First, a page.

Recycling in Edinburgh

Edinburgh House Clearance All Areas: Queensferry Kirkliston Newbridge Ratho Balerno Currie Colinton Muirhouse Edinburgh Pilton Leith Portobello Duddingston Craigmillar Gilmerton Blackford Hill Edinburgh Stockbridge Clermiston Blackford Hill

Although Edinburgh may have a relatively low population compared to other cities in the UK, their commitment to recycling is easily equal to anything going on in England. The Edinburgh Recycling Advisory Group provides a cohesive forum for recycling discussion and planning in Edinburgh. It also provides a slightly different viewpoint for recycling throughout the UK.

 The Edinburgh Recycling Advisory Group held a series of seminars throughout 1995, including: Hazardous Household Waste and ‘Buy Recycled’ Programme & Edinburgh House Clearance, Markets for Recyclable Materials and a Save-a-Can Ferrous Recovery Seminar and a one day conference on Integrated Waste Management and the Role of Recycling and Waste Minimisation.

A major international conference is planned for 20th February in Edinburgh, which will cover paper recycling, & Edinburgh House Clearance Services more specifically quality paper recycling, the future for news and pams and mixed paper recycling, and what Edinburghs paper merchants may have to face in the future.

Waste paper price stability and Edinburghs paper recycling capacity will also be under discussion. In the second half of the conference the UK Packaging Plan will be the subject under debate; representatives from VALPAC and V-WRAG are expected to attend. Local authorities in Edinburgh have also embraced the recycling ethos enthusiastically; in 1995 the Council won the Agenda Alert Award as part of the BT Environment Week ’95. This award is intended to reward the local authority with the best Local Agenda 21 initiatives. The Shetland island Council organised 20 new initiatives, involving 50% of the Council’s Departments during the week.

An innovative electronic recycling project was established in Scotland last year: the Lothian and Edinburgh Environmental Partnership (LEEP) launched the first office equipment recycling scheme in the U.K. on 4th May 1995. LEEP’s Workplace Recycling scheme collects computers, electrical appliances and consumer electronics from over 1100 participating businesses. Within the first six months of the scheme 35 tonnes of equipment had been collected, well exceeding initial expectations. Collection points have been set up at Civic Amenity Sites in East Lothian so that members of the Public can bring their own unwanted electronic consumables for recycling. This initiative looks set to expand.The scheme will also be used to police house clearance companies operating in the Edinburgh areas.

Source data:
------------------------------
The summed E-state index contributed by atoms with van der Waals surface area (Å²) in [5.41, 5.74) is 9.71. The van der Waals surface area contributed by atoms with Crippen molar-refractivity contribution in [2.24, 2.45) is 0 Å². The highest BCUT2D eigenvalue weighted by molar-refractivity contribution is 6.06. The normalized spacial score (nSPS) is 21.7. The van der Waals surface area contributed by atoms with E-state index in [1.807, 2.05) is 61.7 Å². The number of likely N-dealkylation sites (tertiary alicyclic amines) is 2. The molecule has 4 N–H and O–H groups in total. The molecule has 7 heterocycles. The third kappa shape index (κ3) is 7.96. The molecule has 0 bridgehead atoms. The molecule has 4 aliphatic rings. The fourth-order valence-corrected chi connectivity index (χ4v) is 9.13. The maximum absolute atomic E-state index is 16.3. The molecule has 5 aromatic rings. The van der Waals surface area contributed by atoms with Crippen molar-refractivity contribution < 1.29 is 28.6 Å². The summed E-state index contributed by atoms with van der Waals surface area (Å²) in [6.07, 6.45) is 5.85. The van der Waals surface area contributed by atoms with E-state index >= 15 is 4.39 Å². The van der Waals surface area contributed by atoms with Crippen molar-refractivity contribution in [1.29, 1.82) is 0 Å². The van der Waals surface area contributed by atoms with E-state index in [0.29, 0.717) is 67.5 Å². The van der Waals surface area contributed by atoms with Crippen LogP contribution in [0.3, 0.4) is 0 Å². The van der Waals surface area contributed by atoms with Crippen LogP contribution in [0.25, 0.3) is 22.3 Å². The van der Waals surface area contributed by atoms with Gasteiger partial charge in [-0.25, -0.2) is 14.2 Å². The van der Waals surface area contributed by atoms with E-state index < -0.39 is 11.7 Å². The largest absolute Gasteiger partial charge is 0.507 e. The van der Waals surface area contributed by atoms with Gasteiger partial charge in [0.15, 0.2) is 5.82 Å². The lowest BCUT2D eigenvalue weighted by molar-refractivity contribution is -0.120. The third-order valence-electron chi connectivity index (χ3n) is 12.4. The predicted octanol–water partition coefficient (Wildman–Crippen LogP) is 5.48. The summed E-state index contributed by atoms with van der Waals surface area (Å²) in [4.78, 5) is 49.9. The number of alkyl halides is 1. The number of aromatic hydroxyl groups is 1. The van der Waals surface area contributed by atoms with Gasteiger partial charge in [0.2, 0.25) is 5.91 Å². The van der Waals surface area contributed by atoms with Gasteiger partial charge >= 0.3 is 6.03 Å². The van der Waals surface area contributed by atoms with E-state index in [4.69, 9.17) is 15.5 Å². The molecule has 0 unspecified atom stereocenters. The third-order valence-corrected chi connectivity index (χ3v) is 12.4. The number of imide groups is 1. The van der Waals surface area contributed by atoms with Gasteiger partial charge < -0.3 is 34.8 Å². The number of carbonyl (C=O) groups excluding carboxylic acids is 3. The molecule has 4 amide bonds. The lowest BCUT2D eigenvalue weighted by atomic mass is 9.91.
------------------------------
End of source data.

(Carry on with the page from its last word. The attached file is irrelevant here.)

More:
The most interesting piece of recycling news however is the proposed Total Recycling Centre , which is under consideration in Grangemouth Port. This processing plant would be able to reclaim 200,000 tonnes a year of household, commercial and industrial waste. Ferrous and non-ferrous metals would be recovered and sold as scrap, organic waste would be composted and sold, and recycled plastic goods would also be produced. The company behind these plans is Environmental Reclamation International Ltd. (ERI), which is a consortium of ten British and American companies.

They have set up ERI (Scotland) to investigate the possibility of building a Total Recycling Centre that could incorporate both recycling and manufacturing on-site. Professor John West, ERI’s chairman, commented: ‘Government and EU recycling targets cannot be met unless large scale plants such as the one proposed for Grangemouth complement local authority and voluntary schemes…The plant will be a flagship project for ERI and for Scotland.’

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